“Light fixtures and fittings can be tailored depending on the style requirements of the owner. Because of the load capacity of the structure, the Heptapod is ideal for remote locations as it works well with changing temperatures, harsh climate and weather events.

“We have already taken many orders for the Heptapod where they will be used for affordable housing in regional areas of the country, through to the establishment of schools and accommodation offerings as well. We are also receiving enquiries for orders from overseas which is very exciting.”

Since launching, Luyten’s mission has been to make construction easier and more sustainable across a broad range of industries by reducing the time and cost to build, the amount of construction waste generated, and the impact of build activities on the surrounding environment.

Luyten’s cutting-edge 3D printing and additive technologies have become a world-wide success story as companies across the globe scramble to purchase its printers.

“Luyten transforms construction projects that traditionally take months or years to complete, and finishes them within a number of days. The 3D concrete printing revolutionary technology reduces 60 percent of construction waste, 70 percent of production time, and 80 percent of labour costs when comparing hands-on construction projects,” Mahil explained.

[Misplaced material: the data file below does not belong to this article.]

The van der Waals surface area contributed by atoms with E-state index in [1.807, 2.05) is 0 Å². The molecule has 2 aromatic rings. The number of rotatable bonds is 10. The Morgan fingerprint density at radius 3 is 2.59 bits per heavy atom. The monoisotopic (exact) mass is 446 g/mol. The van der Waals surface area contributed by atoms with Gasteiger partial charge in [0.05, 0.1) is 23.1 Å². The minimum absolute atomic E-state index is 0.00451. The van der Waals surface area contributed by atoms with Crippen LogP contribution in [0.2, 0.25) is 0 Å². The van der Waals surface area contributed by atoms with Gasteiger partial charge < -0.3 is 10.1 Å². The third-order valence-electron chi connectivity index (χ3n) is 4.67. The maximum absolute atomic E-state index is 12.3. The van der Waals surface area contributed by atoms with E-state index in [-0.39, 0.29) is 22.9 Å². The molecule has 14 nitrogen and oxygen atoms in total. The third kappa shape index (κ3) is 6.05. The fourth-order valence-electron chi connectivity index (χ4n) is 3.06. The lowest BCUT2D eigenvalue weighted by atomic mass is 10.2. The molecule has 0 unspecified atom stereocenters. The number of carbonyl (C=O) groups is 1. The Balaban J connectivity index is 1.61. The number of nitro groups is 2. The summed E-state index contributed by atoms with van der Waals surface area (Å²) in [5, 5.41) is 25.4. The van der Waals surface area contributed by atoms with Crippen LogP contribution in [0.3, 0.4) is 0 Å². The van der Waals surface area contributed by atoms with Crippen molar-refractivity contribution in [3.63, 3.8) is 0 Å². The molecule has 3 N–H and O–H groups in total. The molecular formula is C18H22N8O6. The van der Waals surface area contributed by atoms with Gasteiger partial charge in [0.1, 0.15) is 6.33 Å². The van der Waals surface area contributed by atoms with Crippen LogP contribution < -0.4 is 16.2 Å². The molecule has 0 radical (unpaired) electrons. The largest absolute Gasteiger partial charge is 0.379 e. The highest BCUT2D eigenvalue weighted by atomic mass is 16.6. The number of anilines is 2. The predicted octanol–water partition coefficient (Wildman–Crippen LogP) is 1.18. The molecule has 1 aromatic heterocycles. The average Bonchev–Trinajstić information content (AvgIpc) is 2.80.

“In addition, the technology is proven to increase construction site efficiency with 60 percent guaranteed costs savings, 300 to 500 times shorter execution times, and an 80 percent total reduction in monetary expenses without formwork in concrete construction. The world has never seen capabilities like this before.

“We are the first start-up of its kind in the southern hemisphere. Luyten has a number of unique selling points that are also unmatched internationally, such as its capacity to incorporate acoustic and optical based artificial intelligence for data driven concrete printing. Our invention also has a patented anti-clogging printer head, which means that the technology can produce state-of-the-art results time after time.”

According to Mahil, a focus area that has surfaced throughout the last ten years in the construction industry is the environmental impact of the sector’s practices.

“When forming Luyten, we were cognisant of the construction industry’s carbon footprint, and determined to create construction solutions for generations to come that reduce emissions. Our unmatched technology employs up to 40 percent less carbon dioxide emissions through propriety mixes that reduce use of cement, and the robotic systems reduce construction site and logistics carbon dioxide footprints by 50 to 70 percent,” Mahil added.

Luyten designs and manufactures custom large-scale three-dimensional concrete printers that cater for all project needs on site from conceptual design through to the final product. The business offers 3D concrete printing solutions for the incorporation of three dimensional membranes on traditional construction sites, as well as on-site concrete printing consultations, operational assistance, and rental service offerings. Luyten is already in advanced talks with overseas businesses keen to utilise the technology.

 

Tess Sanders Lazarus, Chief Publicist
Invigorate PR - Global PR for entrepreneurs and businesses
tess@invigorate.com.au | ipublicrelations.net